2. Getting Connected
4. Advanced Internetworking
5. End-to-End Protocols
6. Congestion Control and Resource Allocation
7. End-to-End Data
8. Network Security
Computer Networks ISE, Fifth Edition, is the sole introductory networking book written by authors with first-hand experience with several of the protocols covered in the book who have actually designed some of them as well and who are still actively designing the computer networks today.
The newly revised edition continues to offer an enduring, practical understanding of networks and their building blocks through rich, example-based instruction. The focus is not just on the specifications comprising today’s systems but how key technologies and protocols actually work in real-world setting to solve specific problems.
The new edition features increased accessibility by clearly separating the advanced material from more fundamental via special headings and boxed features, a structure that makes it easier to teach top-down, less dependence on code to explain protocols, vastly improved ancillary package to include robust lecture slide package, and shift to higher levels in the protocol stock where the real innovation is happening currently.
the book is targeted at networking professionals and upper level undergraduate and graduate students in CS, EE, and CSE programs.
- Completely updated with NEW sidebars discussing successes/failures of previously deployed networks
- Thorough companion website with downloadable OpNet network simulation software and lab experiments manual
- Expanded coverage of topics of utmost importance to today's networking professionals, e.g., security, wireless, multimedia applications
Networking professionals and upper level undergraduate and graduate students in CS, EE, and CSE programs. Sales from each of these market segments is approximately equal
- No. of pages:
- © Morgan Kaufmann 2011
- 11th March 2011
- Morgan Kaufmann
- eBook ISBN:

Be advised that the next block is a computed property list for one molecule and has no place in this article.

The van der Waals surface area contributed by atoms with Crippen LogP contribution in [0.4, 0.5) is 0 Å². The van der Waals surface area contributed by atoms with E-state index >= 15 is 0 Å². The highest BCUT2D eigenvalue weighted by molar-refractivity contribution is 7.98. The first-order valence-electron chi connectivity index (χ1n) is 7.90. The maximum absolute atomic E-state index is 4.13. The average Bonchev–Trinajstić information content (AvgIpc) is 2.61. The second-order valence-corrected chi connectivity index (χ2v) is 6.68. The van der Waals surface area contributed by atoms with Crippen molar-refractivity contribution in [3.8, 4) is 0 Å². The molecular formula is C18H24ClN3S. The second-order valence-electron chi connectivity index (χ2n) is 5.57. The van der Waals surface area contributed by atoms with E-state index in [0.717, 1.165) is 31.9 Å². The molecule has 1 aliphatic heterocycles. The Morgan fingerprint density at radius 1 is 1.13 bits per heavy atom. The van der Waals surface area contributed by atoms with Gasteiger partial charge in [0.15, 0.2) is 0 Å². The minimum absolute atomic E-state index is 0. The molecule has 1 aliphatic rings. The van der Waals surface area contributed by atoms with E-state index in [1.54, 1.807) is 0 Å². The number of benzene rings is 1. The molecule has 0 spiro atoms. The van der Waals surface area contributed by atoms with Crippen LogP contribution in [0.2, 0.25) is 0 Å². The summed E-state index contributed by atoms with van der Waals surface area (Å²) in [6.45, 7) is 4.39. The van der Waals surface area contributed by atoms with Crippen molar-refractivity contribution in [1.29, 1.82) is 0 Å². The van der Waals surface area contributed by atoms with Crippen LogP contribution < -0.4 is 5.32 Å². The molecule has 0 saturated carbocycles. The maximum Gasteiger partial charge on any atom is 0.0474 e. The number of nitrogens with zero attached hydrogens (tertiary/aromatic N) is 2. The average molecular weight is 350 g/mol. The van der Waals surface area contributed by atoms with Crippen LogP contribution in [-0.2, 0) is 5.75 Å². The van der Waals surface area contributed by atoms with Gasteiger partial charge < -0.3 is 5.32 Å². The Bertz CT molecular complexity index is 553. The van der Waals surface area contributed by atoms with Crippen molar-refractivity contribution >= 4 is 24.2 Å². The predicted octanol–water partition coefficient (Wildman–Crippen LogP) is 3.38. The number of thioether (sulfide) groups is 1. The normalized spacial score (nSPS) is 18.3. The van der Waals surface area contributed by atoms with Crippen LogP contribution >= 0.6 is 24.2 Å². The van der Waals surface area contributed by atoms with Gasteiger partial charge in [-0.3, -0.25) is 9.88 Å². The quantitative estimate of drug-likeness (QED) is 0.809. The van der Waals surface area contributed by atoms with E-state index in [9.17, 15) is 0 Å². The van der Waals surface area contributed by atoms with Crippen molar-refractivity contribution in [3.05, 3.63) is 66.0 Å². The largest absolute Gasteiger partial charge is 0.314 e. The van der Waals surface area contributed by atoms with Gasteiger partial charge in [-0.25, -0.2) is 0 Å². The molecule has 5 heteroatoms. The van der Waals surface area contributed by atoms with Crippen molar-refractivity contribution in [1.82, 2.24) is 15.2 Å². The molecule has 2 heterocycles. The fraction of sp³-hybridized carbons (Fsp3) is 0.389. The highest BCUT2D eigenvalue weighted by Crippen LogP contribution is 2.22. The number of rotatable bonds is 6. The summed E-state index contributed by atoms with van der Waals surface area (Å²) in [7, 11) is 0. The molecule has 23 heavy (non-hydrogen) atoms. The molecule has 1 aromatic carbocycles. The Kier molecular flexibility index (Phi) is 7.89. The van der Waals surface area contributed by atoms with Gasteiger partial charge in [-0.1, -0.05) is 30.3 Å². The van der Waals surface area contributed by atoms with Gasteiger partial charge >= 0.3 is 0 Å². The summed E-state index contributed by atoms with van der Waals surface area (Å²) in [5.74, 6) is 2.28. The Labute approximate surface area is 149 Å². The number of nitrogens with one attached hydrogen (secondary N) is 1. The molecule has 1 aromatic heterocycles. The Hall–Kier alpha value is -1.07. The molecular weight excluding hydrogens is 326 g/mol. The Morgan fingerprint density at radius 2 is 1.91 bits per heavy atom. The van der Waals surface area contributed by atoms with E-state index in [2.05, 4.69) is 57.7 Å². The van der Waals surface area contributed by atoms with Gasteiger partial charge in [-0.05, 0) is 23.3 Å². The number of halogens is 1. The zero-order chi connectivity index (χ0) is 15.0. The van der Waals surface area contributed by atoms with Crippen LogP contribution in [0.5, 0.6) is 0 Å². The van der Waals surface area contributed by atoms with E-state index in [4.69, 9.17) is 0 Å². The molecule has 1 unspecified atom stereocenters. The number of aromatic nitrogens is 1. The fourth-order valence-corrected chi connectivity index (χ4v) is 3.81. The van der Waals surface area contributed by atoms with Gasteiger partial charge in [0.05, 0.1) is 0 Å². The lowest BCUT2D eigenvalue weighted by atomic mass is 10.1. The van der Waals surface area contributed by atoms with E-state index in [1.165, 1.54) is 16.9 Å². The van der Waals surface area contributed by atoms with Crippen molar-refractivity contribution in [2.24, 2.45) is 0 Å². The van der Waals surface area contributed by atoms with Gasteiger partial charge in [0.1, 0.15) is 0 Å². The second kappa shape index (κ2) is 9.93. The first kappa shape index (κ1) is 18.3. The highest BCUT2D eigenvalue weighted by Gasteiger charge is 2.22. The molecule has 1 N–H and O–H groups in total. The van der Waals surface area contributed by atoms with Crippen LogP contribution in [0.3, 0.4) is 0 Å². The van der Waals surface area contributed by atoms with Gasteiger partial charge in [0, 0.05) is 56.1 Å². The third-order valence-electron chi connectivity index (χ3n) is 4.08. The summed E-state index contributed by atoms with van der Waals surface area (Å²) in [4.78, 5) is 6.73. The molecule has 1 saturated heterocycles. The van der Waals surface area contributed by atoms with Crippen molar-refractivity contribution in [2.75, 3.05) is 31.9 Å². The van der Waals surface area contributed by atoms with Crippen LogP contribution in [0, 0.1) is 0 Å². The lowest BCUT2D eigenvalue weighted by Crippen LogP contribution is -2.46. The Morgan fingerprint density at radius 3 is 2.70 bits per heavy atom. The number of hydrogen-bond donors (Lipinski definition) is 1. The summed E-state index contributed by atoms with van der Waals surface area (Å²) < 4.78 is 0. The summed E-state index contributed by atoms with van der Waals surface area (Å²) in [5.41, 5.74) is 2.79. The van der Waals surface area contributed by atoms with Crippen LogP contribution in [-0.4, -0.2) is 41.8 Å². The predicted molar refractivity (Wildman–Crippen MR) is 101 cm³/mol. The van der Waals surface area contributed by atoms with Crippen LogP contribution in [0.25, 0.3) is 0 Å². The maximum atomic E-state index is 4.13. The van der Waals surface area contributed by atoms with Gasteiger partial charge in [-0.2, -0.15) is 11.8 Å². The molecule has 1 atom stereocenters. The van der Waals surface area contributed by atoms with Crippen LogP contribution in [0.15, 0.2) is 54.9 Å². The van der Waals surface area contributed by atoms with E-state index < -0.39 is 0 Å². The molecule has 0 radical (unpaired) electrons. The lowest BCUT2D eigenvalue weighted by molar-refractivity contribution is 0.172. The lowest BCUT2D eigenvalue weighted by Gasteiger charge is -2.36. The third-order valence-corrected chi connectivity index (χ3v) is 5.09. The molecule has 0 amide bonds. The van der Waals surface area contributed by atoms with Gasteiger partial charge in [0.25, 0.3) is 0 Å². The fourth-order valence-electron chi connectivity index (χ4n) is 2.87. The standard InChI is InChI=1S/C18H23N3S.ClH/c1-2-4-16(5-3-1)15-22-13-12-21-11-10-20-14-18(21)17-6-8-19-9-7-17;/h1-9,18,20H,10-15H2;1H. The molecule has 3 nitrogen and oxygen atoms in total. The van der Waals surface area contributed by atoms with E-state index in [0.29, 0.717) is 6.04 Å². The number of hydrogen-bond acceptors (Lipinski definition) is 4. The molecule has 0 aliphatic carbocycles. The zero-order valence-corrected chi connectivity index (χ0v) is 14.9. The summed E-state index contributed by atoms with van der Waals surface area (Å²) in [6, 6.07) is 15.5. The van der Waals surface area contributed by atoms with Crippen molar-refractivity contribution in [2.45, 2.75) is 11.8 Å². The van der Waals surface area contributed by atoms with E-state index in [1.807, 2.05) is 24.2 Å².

- Paperback ISBN:
Larry L. Peterson is the Robert E. Kahn Professor of Computer Science at Princeton University, as well as Vice President and Chief Scientist at Verivue, Inc. He serves as Director of the PlanetLab Consortium, which focuses on the design of scalable network services and next-generation network architectures. He is a Fellow of the ACM and the IEEE, recipient of the IEEE Kobayashi Computers and Communications Award, and a member of the National Academy of Engineering. Professor Peterson recently served as Editor-in-Chief of the ACM Transactions on Computer Systems, he has been on the Editorial Board for the IEEE/ACM Transactions on Networking and the IEEE Journal on Select Areas in Communication, and he has served as program chair for SOSP, NSDI, and HotNets. Peterson is a member of the National Academy of Engineering, a Fellow of the ACM and the IEEE, and the 2010 recipient of the IEEE Kobayahi Computer and Communication Award. He received his Ph.D. degree from Purdue University in 1985.
Robert E. Kahn Professor of Computer Science, Princeton University Vice President and Chief Scientist, Verivue, Inc
Bruce Davie is a visiting lecturer at MIT, and Chief Service Provider Architect at Nicira Networks. Formerly a Fellow at Cisco Systems, for many years he led the team of architects responsible for Multiprotocol Label Switching and IP Quality of Service. He is also an active participant in the Internet Engineering Task Force and he is curently SIGCOMM Chair. Prior to joining Cisco he was director of internetworking research and chief scientist at Bell Communications Research. Bruce holds a Ph.D. in Computer Science from Edinburgh University. He was named an ACM Fellow in 2009. His research interests include routing, network virtualization, transport protocols, and software-defined networks.
Cisco Systems, Boxborough, MA, USA